On Thursday, 8th November, the Scottish Parliament Public Petitions Committee met to review evidence submitted in support of various petitions, including #MEAction’s petition: PE01690 Review Treatment of People with ME in Scotland. Submitted by Emma Shorter, on behalf of #MEAction Scotland, in June this year, the petition called on the Scottish Parliament to urge the Scottish Government to review the level of support for people with ME in Scotland.
Specific aims included discontinuation of CBT/GET, provision of specialist care for patients, investment in biomedical research and ensuring healthcare professionals’ training and education reflected the most recent scientific evidence.
Following the June submission, the Petitions Committee invited comments and evidence from a wide range of stakeholders and public bodies. The reaction of the committee to the responses received was very encouraging and they have now decided to invite Cabinet Secretary for Health and Sport, Jeane Freeman, to give evidence and discuss key issues.
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In her introduction, committee convener Johann Lamont remarked that the responses received appeared to justify the concerns expressed by the petitioner about an ‘inconsistency of approach, or awareness, across health boards’. She also mentioned that the submissions received from individuals regarding their experiences of deterioration following CBT/GET ‘appeared to be supported by stakeholders including Science for ME and Action for ME’.
She admitted to being struck, both by the number of responses received and the powerful arguments which they advanced. She also made particular mention of the evidence submitted by Professor Jonathan Edwards of UCL regarding the ‘building in’ of bias to studies such as the PACE trial, which claim to provide evidence for the efficacy of CBT/GET.
Petitions Committee Deputy Convener, Angus MacDonald, highlighted a survey of GPs, carried out by Action for ME in 2010, which showed that 82% of GPs surveyed had undertaken NO training on ME whatsoever and a ‘staggering’ 66% were unaware of the existence of the Scottish Good Practice Statement.
He supported the suggestion that the Cabinet Secretary for Health and Sport be called to appear before the committee to give her view on provision of services, particularly in the light of the Scottish Government’s failure, highlighted by #MEAction Scotland, to pick up a number of recommendations made by the Scottish Public Health Network (ScotPHN) in its 2010 healthcare needs assessment on ME.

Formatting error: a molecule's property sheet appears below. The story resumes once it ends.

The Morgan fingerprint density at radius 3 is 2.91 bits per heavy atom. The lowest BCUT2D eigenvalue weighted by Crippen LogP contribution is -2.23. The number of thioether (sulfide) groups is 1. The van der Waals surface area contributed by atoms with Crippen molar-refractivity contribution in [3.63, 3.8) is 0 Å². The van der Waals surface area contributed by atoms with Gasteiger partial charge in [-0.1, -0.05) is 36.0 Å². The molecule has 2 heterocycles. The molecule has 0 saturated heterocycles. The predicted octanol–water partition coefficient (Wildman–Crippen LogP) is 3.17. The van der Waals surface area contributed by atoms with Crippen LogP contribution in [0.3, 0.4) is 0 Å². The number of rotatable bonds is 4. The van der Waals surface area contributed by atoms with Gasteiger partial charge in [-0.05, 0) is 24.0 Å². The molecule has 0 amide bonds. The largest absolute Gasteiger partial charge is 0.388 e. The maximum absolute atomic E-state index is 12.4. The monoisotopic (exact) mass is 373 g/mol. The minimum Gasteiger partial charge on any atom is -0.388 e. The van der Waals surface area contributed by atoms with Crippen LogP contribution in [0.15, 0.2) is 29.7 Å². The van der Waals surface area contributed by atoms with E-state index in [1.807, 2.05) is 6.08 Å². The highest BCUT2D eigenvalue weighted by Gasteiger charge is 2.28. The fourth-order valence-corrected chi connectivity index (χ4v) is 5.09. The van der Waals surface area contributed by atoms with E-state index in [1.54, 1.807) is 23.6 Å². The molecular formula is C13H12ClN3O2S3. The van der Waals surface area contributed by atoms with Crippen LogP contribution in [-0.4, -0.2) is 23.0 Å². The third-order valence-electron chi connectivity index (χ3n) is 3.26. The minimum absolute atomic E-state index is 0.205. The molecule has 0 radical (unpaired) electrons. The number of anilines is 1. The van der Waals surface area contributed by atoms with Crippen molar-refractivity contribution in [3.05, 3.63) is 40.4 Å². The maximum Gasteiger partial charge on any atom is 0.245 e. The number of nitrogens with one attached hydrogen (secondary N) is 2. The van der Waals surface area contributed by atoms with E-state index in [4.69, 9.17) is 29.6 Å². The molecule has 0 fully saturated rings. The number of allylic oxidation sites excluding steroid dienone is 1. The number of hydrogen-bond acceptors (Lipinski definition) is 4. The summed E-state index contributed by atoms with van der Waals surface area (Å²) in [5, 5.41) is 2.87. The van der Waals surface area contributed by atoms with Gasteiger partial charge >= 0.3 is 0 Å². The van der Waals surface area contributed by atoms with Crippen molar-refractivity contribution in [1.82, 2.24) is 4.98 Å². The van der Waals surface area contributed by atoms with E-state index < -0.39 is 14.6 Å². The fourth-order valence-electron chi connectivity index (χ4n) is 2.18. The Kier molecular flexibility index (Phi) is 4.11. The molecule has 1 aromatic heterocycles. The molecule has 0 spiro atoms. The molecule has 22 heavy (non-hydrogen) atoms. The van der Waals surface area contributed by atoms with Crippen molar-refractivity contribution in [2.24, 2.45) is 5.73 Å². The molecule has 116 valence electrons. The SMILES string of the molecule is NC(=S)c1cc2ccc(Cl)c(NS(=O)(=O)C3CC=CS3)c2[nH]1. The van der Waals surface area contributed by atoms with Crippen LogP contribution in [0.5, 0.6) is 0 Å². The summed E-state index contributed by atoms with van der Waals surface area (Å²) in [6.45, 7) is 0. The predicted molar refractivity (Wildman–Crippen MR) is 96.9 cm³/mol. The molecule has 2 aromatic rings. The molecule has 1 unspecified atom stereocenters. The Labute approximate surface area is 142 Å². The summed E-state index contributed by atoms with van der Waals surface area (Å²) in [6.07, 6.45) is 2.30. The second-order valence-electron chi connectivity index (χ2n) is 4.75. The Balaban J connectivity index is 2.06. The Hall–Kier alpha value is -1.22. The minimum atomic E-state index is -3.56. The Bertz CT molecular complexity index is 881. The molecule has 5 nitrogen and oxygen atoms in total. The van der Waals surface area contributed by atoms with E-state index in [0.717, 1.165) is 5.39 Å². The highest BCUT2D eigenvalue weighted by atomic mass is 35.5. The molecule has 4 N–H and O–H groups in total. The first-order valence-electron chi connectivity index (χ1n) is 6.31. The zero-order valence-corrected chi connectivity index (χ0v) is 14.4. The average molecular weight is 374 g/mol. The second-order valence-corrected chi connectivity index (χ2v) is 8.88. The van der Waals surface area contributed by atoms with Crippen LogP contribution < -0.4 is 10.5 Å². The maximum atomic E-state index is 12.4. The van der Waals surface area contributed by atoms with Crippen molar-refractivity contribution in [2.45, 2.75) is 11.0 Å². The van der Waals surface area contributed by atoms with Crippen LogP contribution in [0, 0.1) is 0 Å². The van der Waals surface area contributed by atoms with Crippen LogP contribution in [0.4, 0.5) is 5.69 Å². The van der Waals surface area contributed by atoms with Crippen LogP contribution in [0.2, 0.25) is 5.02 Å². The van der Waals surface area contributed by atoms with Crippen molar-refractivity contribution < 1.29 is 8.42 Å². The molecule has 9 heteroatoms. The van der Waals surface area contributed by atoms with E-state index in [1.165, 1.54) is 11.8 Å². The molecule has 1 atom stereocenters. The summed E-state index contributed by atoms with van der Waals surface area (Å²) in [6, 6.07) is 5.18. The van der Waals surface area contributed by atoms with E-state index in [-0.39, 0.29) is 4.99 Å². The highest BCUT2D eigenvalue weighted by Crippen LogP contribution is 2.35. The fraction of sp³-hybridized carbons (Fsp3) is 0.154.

In drawing the meeting to a close, Ms Lamont recalled the ‘scepticism’ that she remembered surrounding ME when she was a younger woman and commented on the fact that experience of such disbelief featured very strongly in the evidence submissions. It was, she suggested a question to ask the Cabinet Secretary: are Health Board responses and provision informed by that thinking still? And to what extent do the Scottish government recognise that that’s a problem?
#MEAction Scotland are pleased that the Committee recognises how serious the situation is and hopes that the meeting with the Cabinet Secretary will lead to positive, lasting change. People with ME in Scotland have been trying for years to effect change and we are grateful for their continued campaigning and support, which has provided us with a solid foundation for these most recent efforts.
In August, we shared with you that we and six other ME/CFS organizations had submitted a proposal to the National Center of Health Statistics (NCHS) to fix the coding of ME/CFS in the US International Classification of Diseases (ICD-10-CM). Today, we are writing with an update on that proposal and asking that you sign the